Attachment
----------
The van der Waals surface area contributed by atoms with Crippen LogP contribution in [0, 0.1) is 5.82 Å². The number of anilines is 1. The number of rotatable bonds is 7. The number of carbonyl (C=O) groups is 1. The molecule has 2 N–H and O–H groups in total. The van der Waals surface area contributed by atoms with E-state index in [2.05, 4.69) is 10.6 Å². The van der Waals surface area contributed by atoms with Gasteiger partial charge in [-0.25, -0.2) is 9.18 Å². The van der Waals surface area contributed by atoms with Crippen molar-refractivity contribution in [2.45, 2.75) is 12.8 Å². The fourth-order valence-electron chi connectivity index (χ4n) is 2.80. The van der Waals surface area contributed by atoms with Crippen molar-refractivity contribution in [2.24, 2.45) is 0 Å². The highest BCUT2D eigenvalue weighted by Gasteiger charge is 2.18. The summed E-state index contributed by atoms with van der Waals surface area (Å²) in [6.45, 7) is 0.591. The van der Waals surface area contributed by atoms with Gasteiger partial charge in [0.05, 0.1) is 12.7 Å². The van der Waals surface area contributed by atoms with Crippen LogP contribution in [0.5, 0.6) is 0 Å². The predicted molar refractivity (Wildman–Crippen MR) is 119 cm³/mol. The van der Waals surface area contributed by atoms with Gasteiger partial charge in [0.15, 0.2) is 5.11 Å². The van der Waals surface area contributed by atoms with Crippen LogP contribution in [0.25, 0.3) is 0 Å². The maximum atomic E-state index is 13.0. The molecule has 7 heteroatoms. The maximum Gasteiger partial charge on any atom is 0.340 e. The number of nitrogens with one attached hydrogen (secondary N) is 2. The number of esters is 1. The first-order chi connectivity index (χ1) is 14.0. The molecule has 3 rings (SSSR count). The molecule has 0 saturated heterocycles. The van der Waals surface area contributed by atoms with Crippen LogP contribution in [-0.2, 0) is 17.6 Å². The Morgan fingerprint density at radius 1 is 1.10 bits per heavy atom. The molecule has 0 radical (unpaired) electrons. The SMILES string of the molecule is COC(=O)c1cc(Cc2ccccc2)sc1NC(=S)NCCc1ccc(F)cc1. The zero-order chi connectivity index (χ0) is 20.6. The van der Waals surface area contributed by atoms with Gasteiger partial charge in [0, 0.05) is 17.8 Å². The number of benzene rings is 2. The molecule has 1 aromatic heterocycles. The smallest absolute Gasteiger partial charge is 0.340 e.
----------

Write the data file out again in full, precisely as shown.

The van der Waals surface area contributed by atoms with Crippen LogP contribution in [0, 0.1) is 5.82 Å². The number of anilines is 1. The number of rotatable bonds is 7. The number of carbonyl (C=O) groups is 1. The molecule has 2 N–H and O–H groups in total. The van der Waals surface area contributed by atoms with E-state index in [2.05, 4.69) is 10.6 Å². The van der Waals surface area contributed by atoms with Gasteiger partial charge in [-0.25, -0.2) is 9.18 Å². The van der Waals surface area contributed by atoms with Crippen molar-refractivity contribution in [2.45, 2.75) is 12.8 Å². The fourth-order valence-electron chi connectivity index (χ4n) is 2.80. The van der Waals surface area contributed by atoms with Crippen molar-refractivity contribution in [2.24, 2.45) is 0 Å². The highest BCUT2D eigenvalue weighted by Gasteiger charge is 2.18. The summed E-state index contributed by atoms with van der Waals surface area (Å²) in [6.45, 7) is 0.591. The van der Waals surface area contributed by atoms with Gasteiger partial charge in [0.05, 0.1) is 12.7 Å². The van der Waals surface area contributed by atoms with Crippen LogP contribution in [0.5, 0.6) is 0 Å². The predicted molar refractivity (Wildman–Crippen MR) is 119 cm³/mol. The van der Waals surface area contributed by atoms with Gasteiger partial charge in [0.15, 0.2) is 5.11 Å². The van der Waals surface area contributed by atoms with Crippen LogP contribution in [0.25, 0.3) is 0 Å². The maximum atomic E-state index is 13.0. The molecule has 7 heteroatoms. The maximum Gasteiger partial charge on any atom is 0.340 e. The number of nitrogens with one attached hydrogen (secondary N) is 2. The number of esters is 1. The first-order chi connectivity index (χ1) is 14.0. The molecule has 3 rings (SSSR count). The molecule has 0 saturated heterocycles. The van der Waals surface area contributed by atoms with Crippen LogP contribution in [-0.2, 0) is 17.6 Å². The Morgan fingerprint density at radius 1 is 1.10 bits per heavy atom. The molecule has 0 radical (unpaired) electrons. The SMILES string of the molecule is COC(=O)c1cc(Cc2ccccc2)sc1NC(=S)NCCc1ccc(F)cc1. The zero-order chi connectivity index (χ0) is 20.6. The van der Waals surface area contributed by atoms with Gasteiger partial charge in [0, 0.05) is 17.8 Å². The number of benzene rings is 2. The molecule has 1 aromatic heterocycles. The smallest absolute Gasteiger partial charge is 0.340 e.